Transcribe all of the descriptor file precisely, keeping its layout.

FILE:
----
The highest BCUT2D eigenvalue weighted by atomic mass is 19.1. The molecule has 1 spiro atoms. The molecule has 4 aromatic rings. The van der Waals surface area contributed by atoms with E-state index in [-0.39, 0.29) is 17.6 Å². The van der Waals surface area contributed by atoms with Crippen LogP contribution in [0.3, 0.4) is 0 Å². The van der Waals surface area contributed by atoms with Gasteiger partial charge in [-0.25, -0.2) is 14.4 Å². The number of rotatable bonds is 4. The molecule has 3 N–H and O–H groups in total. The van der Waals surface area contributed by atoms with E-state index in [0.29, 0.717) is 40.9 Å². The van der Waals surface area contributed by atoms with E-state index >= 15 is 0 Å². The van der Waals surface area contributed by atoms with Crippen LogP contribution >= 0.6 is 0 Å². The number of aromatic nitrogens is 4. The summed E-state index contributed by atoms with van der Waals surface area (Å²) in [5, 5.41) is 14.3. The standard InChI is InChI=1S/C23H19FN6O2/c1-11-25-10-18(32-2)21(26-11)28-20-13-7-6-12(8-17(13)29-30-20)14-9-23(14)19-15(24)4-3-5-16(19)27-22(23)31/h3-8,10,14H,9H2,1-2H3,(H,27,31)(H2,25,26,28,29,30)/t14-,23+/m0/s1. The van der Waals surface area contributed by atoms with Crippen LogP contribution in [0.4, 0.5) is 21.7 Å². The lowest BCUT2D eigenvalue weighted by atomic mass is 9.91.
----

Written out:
The highest BCUT2D eigenvalue weighted by atomic mass is 19.1. The molecule has 1 spiro atoms. The molecule has 4 aromatic rings. The van der Waals surface area contributed by atoms with E-state index in [-0.39, 0.29) is 17.6 Å². The van der Waals surface area contributed by atoms with Crippen LogP contribution in [0.3, 0.4) is 0 Å². The van der Waals surface area contributed by atoms with Gasteiger partial charge in [-0.25, -0.2) is 14.4 Å². The number of rotatable bonds is 4. The molecule has 3 N–H and O–H groups in total. The van der Waals surface area contributed by atoms with E-state index in [0.29, 0.717) is 40.9 Å². The van der Waals surface area contributed by atoms with E-state index >= 15 is 0 Å². The van der Waals surface area contributed by atoms with Crippen LogP contribution >= 0.6 is 0 Å². The number of aromatic nitrogens is 4. The summed E-state index contributed by atoms with van der Waals surface area (Å²) in [5, 5.41) is 14.3. The standard InChI is InChI=1S/C23H19FN6O2/c1-11-25-10-18(32-2)21(26-11)28-20-13-7-6-12(8-17(13)29-30-20)14-9-23(14)19-15(24)4-3-5-16(19)27-22(23)31/h3-8,10,14H,9H2,1-2H3,(H,27,31)(H2,25,26,28,29,30)/t14-,23+/m0/s1. The van der Waals surface area contributed by atoms with Crippen LogP contribution in [0.4, 0.5) is 21.7 Å². The lowest BCUT2D eigenvalue weighted by atomic mass is 9.91.